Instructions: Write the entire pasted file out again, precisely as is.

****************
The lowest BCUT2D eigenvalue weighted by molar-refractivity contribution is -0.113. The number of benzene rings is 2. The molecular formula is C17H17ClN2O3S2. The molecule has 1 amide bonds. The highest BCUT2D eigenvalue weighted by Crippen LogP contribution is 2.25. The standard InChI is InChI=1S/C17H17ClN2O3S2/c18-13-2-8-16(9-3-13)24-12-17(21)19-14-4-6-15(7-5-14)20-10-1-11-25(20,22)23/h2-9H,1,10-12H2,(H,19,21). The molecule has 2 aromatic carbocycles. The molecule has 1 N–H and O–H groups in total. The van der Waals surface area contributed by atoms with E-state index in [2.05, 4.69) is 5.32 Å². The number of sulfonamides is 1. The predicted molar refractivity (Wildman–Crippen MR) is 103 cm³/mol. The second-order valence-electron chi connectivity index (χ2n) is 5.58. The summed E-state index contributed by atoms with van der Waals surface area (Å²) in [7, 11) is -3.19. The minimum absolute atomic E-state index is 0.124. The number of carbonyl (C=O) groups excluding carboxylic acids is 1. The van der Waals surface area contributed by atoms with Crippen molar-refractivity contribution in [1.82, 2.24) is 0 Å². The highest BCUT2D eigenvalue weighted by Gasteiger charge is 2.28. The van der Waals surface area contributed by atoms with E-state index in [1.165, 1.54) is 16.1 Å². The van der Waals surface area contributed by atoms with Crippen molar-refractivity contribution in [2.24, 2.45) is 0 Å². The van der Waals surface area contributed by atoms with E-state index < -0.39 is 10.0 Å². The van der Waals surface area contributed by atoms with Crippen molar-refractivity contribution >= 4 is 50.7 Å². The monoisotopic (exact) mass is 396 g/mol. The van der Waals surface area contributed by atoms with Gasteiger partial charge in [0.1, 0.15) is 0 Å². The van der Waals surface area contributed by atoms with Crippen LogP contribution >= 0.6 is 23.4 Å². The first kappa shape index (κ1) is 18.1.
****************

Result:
The lowest BCUT2D eigenvalue weighted by molar-refractivity contribution is -0.113. The number of benzene rings is 2. The molecular formula is C17H17ClN2O3S2. The molecule has 1 amide bonds. The highest BCUT2D eigenvalue weighted by Crippen LogP contribution is 2.25. The standard InChI is InChI=1S/C17H17ClN2O3S2/c18-13-2-8-16(9-3-13)24-12-17(21)19-14-4-6-15(7-5-14)20-10-1-11-25(20,22)23/h2-9H,1,10-12H2,(H,19,21). The molecule has 2 aromatic carbocycles. The molecule has 1 N–H and O–H groups in total. The van der Waals surface area contributed by atoms with E-state index in [2.05, 4.69) is 5.32 Å². The number of sulfonamides is 1. The predicted molar refractivity (Wildman–Crippen MR) is 103 cm³/mol. The second-order valence-electron chi connectivity index (χ2n) is 5.58. The summed E-state index contributed by atoms with van der Waals surface area (Å²) in [7, 11) is -3.19. The minimum absolute atomic E-state index is 0.124. The number of carbonyl (C=O) groups excluding carboxylic acids is 1. The van der Waals surface area contributed by atoms with Crippen molar-refractivity contribution in [1.82, 2.24) is 0 Å². The highest BCUT2D eigenvalue weighted by Gasteiger charge is 2.28. The van der Waals surface area contributed by atoms with E-state index in [1.165, 1.54) is 16.1 Å². The van der Waals surface area contributed by atoms with Crippen molar-refractivity contribution in [2.24, 2.45) is 0 Å². The van der Waals surface area contributed by atoms with E-state index < -0.39 is 10.0 Å². The van der Waals surface area contributed by atoms with Crippen molar-refractivity contribution >= 4 is 50.7 Å². The monoisotopic (exact) mass is 396 g/mol. The van der Waals surface area contributed by atoms with Gasteiger partial charge in [0.1, 0.15) is 0 Å². The van der Waals surface area contributed by atoms with Crippen LogP contribution >= 0.6 is 23.4 Å². The first kappa shape index (κ1) is 18.1.